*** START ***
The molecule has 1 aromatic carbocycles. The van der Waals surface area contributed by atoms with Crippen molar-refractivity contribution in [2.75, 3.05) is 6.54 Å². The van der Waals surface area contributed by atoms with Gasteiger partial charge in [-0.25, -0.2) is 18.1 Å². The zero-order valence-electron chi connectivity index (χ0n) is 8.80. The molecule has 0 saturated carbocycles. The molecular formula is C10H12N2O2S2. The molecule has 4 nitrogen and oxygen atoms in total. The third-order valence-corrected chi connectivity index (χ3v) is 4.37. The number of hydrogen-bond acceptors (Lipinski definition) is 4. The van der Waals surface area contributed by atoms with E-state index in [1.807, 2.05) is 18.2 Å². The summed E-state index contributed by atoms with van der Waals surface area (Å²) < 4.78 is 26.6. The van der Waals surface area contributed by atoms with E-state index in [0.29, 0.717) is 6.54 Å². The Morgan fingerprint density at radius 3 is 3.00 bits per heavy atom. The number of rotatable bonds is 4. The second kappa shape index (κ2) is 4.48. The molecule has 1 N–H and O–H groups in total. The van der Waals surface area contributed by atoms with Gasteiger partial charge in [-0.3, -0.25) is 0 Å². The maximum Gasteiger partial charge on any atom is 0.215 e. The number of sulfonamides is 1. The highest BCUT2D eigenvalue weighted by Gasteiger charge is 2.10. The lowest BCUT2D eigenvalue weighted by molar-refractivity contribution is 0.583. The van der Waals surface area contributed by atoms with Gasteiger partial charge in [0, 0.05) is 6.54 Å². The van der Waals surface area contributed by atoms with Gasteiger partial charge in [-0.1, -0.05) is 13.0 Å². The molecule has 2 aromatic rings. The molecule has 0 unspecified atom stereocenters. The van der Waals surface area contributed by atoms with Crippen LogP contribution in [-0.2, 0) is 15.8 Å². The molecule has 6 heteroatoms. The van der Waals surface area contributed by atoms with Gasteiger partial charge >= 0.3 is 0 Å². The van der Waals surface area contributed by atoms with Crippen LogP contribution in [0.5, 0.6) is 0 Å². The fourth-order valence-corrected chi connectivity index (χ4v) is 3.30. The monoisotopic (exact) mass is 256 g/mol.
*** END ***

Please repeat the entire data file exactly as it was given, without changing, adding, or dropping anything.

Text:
The molecule has 1 aromatic carbocycles. The van der Waals surface area contributed by atoms with Crippen molar-refractivity contribution in [2.75, 3.05) is 6.54 Å². The van der Waals surface area contributed by atoms with Gasteiger partial charge in [-0.25, -0.2) is 18.1 Å². The zero-order valence-electron chi connectivity index (χ0n) is 8.80. The molecule has 0 saturated carbocycles. The molecular formula is C10H12N2O2S2. The molecule has 4 nitrogen and oxygen atoms in total. The third-order valence-corrected chi connectivity index (χ3v) is 4.37. The number of hydrogen-bond acceptors (Lipinski definition) is 4. The van der Waals surface area contributed by atoms with E-state index in [1.807, 2.05) is 18.2 Å². The summed E-state index contributed by atoms with van der Waals surface area (Å²) < 4.78 is 26.6. The van der Waals surface area contributed by atoms with E-state index in [0.29, 0.717) is 6.54 Å². The Morgan fingerprint density at radius 3 is 3.00 bits per heavy atom. The number of rotatable bonds is 4. The second kappa shape index (κ2) is 4.48. The molecule has 1 N–H and O–H groups in total. The van der Waals surface area contributed by atoms with Gasteiger partial charge in [-0.3, -0.25) is 0 Å². The maximum Gasteiger partial charge on any atom is 0.215 e. The number of sulfonamides is 1. The highest BCUT2D eigenvalue weighted by Gasteiger charge is 2.10. The lowest BCUT2D eigenvalue weighted by molar-refractivity contribution is 0.583. The van der Waals surface area contributed by atoms with Gasteiger partial charge in [0, 0.05) is 6.54 Å². The van der Waals surface area contributed by atoms with Gasteiger partial charge in [-0.1, -0.05) is 13.0 Å². The molecule has 2 aromatic rings. The molecule has 0 unspecified atom stereocenters. The van der Waals surface area contributed by atoms with Crippen LogP contribution in [-0.2, 0) is 15.8 Å². The molecule has 6 heteroatoms. The van der Waals surface area contributed by atoms with Gasteiger partial charge >= 0.3 is 0 Å². The van der Waals surface area contributed by atoms with Crippen LogP contribution in [0.5, 0.6) is 0 Å². The fourth-order valence-corrected chi connectivity index (χ4v) is 3.30. The monoisotopic (exact) mass is 256 g/mol.